The decision to gate investors would immediately have far-reaching consequences on the UK asset management ecosystem: Hargreaves Lansdown, the UK’s largest “fund supermarket” and a huge supporter of Woodford, said it would be removing both Woodford Equity Income as well as Woodford Income Focus from its best-buy Wealth 50 list in a blow to the manager which assures further redemptions when the fund resumes trading, putting its survival into question.
The decision also reveals signs of contagion with Woodford’s other funds. His £500m Income Focus fund, designed to deliver high income, has not stopped trading but lost almost 20% in the past 12 months in total return terms.
Worse, with investors now barred from pulling their money from one of the largest funds, they will now scramble to redeem whatever they still have access to, creating a toxic spiral which likely culminate with the fund’s termination.
Indicatively, Hargreaves accounts for £2 billion of Woodford’s total £10 billion in assets under management (a number which will shortly be far smaller) and promotes his flagship fund on its Wealth 50 list, which is used as a resource for customers choosing which funds to buy.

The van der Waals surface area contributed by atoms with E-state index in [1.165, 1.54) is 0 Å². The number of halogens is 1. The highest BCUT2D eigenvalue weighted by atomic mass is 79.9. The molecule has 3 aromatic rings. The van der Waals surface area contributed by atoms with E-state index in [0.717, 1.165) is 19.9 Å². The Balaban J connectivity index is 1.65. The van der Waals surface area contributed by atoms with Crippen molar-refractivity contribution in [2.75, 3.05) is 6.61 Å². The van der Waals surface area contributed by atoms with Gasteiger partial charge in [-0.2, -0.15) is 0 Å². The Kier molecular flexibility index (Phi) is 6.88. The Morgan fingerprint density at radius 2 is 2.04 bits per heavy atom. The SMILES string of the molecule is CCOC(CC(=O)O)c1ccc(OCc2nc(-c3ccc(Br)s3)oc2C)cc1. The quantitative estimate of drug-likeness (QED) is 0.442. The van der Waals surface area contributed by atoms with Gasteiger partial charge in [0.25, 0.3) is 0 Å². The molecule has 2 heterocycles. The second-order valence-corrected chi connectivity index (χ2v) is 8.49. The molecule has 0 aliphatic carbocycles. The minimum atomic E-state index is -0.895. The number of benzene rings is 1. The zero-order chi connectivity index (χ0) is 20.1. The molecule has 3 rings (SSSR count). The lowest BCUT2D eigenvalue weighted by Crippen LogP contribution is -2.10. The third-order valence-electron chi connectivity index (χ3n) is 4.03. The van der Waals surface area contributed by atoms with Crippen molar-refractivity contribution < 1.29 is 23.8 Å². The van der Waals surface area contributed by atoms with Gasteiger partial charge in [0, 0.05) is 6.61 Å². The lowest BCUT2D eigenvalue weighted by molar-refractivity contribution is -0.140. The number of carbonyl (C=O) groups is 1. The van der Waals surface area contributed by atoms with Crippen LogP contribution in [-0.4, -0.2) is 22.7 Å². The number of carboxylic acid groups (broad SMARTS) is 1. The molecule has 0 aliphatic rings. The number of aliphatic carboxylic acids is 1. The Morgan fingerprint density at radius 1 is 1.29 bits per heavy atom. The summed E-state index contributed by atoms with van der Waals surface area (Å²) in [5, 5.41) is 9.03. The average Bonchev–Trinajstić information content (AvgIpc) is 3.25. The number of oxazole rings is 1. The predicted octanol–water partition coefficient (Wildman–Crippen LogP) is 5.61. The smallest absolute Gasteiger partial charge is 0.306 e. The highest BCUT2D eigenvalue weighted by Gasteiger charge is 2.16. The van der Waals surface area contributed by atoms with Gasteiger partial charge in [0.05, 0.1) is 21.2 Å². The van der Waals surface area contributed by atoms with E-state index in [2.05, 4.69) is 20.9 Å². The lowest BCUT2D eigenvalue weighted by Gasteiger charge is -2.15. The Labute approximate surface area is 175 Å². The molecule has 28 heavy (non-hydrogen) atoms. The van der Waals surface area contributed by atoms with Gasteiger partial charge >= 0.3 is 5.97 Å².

The company is also in talks with the UK financial regulator, Mr Woodford and the fund administrator. The administrator will now set a price for the suspended fund which appears in six of Hargreaves’ own portfolios and which will continue trading during the suspension.
Mark Dampier, head of research at Hargreaves said: “It can’t stay on the Wealth 50 if it’s no longer trading.”
Putting it mildly, Emma Wall, head of investment analysis at Hargreaves Lansdown said: “We are advocates of long-term investing and think Woodford’s multi-decade track record remains compelling — but we don’t underestimate the disappointment investors must feel with Woodford’s recent performance.”
But what is most bizarre about this latest hedge fund fiasco is that the gating takes place with global markets still just shy of all time highs. One can only imagine what will happen to the rest of the sector if the current swoon accelerates and drops another 5%, 10% or more, sending other hedge funds scrambling to liquidate their own holdings of the most crowded stocks. Those who succeed to sell first, they just may survive to fight another day.
But the bigger concern is whether this gating by one of the UK’s most iconic hedge funds sparks a redemption frenzy, first in England, and then, across the globe in what may soon become a rerun of the redemption panic that struck in December, resulting in the first S&P bear market since the financial crisis. Only this time, we doubt the market will recover just minutes after triggering the infamous -20% threshold.